“Sicily is not one: there are manifold, maybe countless, which offer themselves to the continental, maybe even to the Sicilian, and then hide themselves in a play of mirrors.” (Leonardo Sciascia)
In the city between earth and water, myth, history, and archaeology are magically melted and can be perceived through the Arethusa spring , the fountain of Artemis, and the ruins of the temple of Apollo . Syracuse presents the passage of different historical dominations without a design of continuity, but the result is a harmonious whole. Greeks, Romans, Byzantines, Arabs, Normans, Swabians, Aragoneses, Catalanonians, Vicerè and Savoy impressed unique and visible marks in the Cathedral, originally a sumptuous Doric temple of Athena transformed into a Christian byzantine church, then Norman and baroque, and in the buildings of the narrow streets of Ortigia, the island where the time seems to have stopped.
“The village was a theatre, a forestage of rose stones, a celebration of splendour. And it smelled of jasmines at nightfall. I would never stop to talk about it, to come back and to look myself in a so fond mirage” (Gesualdo Bufalino)
The unreal landscape of Modica gives it the aspect of a crib, where the houses, often extensions of typical caves, are collected and the bell towers lean towards the clock of the turret of the Castle, the highest part of the city. The various churches in flowered baroque style, characterized by an impressive but refined taste, overlook scenographic staircases modelled on the hill’s slopes.
“In the city full of terraces and churches of the seventeenth century, area of right visions of countries and seas, of science and art…” (Salvatore Quasimodo)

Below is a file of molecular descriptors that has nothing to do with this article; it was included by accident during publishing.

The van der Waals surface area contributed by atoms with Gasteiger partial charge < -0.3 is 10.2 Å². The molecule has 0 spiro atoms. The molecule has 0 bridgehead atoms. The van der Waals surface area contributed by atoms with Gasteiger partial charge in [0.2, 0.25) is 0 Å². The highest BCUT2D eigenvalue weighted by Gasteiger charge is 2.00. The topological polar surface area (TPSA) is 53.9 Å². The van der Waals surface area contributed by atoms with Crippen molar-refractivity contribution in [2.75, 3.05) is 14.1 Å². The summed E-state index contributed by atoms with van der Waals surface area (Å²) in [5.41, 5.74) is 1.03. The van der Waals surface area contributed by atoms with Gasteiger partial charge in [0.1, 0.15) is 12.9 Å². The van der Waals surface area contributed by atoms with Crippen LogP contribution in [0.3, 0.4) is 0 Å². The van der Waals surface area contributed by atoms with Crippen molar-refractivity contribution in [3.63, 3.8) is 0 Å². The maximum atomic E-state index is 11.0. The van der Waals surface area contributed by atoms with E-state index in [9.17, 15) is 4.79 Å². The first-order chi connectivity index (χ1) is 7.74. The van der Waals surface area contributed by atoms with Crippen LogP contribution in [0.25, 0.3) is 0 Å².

“You need to be intelligent to come to Ibla, a certain quality of mind, the taste for the silent and burning tuff, the blind alley, the useless twirls, the window-shutter sealed on black and spying eyes.” (Gesualdo Bufalino)
It is not easy to perceive Ragusa Ibla in toto because of its structure: it can be appreciated walking up the paths and looking at the small details in order to understand that also a pebble vibrates. Mystical city also dramatic in its masses in movement, in the sculptures and in the chiaroscuro the create lights and shades in an emotional and suggestive cross. Aristocratic city and symbolic in the never-ending struggle between good and evil where Saint George defeated the dragon.
Noto asks for love because it offers you love: when it welcomes you through Porta Reale symbolizing strength, fidelity, and benevolence for the neighbour; when it charms you with the golden coloured stone which, after the earthquake in 1693, was used to rebuild the city. The dynamic and complex shapes of churches, whose city’s heart is full, and the majestic staircases express in a solemn way the devout spirit that can be also found in the sacred niches of the secondary tiny streets dedicated in particular to the worship of Saint Conrad, hermit and patron of the city. The coat of arms and the architectonic decorations of the aristocratic buildings; the lions, the griffins, the winged horses, the allegorical amoretti and the mermaids of the balconies at Nicolaci Palace tell of a fairy-tale elegance typical of the Sicilian baroque.